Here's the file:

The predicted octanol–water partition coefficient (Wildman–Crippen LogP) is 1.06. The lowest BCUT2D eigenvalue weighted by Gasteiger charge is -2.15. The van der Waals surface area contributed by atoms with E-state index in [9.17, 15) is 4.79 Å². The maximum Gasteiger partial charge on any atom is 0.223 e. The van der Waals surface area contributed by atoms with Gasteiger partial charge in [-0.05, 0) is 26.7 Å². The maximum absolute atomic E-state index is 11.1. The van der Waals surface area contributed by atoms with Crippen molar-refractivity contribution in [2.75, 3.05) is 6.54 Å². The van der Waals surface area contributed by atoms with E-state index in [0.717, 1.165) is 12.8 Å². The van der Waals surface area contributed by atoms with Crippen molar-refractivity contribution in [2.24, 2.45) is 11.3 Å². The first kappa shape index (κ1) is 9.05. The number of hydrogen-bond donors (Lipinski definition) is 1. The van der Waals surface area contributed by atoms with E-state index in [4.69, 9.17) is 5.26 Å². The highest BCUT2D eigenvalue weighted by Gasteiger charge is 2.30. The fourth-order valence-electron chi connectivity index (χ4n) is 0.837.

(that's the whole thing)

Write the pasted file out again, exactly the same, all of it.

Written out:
The predicted octanol–water partition coefficient (Wildman–Crippen LogP) is 1.06. The lowest BCUT2D eigenvalue weighted by Gasteiger charge is -2.15. The van der Waals surface area contributed by atoms with E-state index in [9.17, 15) is 4.79 Å². The maximum Gasteiger partial charge on any atom is 0.223 e. The van der Waals surface area contributed by atoms with Gasteiger partial charge in [-0.05, 0) is 26.7 Å². The maximum absolute atomic E-state index is 11.1. The van der Waals surface area contributed by atoms with Crippen molar-refractivity contribution in [2.75, 3.05) is 6.54 Å². The van der Waals surface area contributed by atoms with E-state index in [0.717, 1.165) is 12.8 Å². The van der Waals surface area contributed by atoms with Crippen molar-refractivity contribution in [2.24, 2.45) is 11.3 Å². The first kappa shape index (κ1) is 9.05. The number of hydrogen-bond donors (Lipinski definition) is 1. The van der Waals surface area contributed by atoms with E-state index in [4.69, 9.17) is 5.26 Å². The highest BCUT2D eigenvalue weighted by Gasteiger charge is 2.30. The fourth-order valence-electron chi connectivity index (χ4n) is 0.837.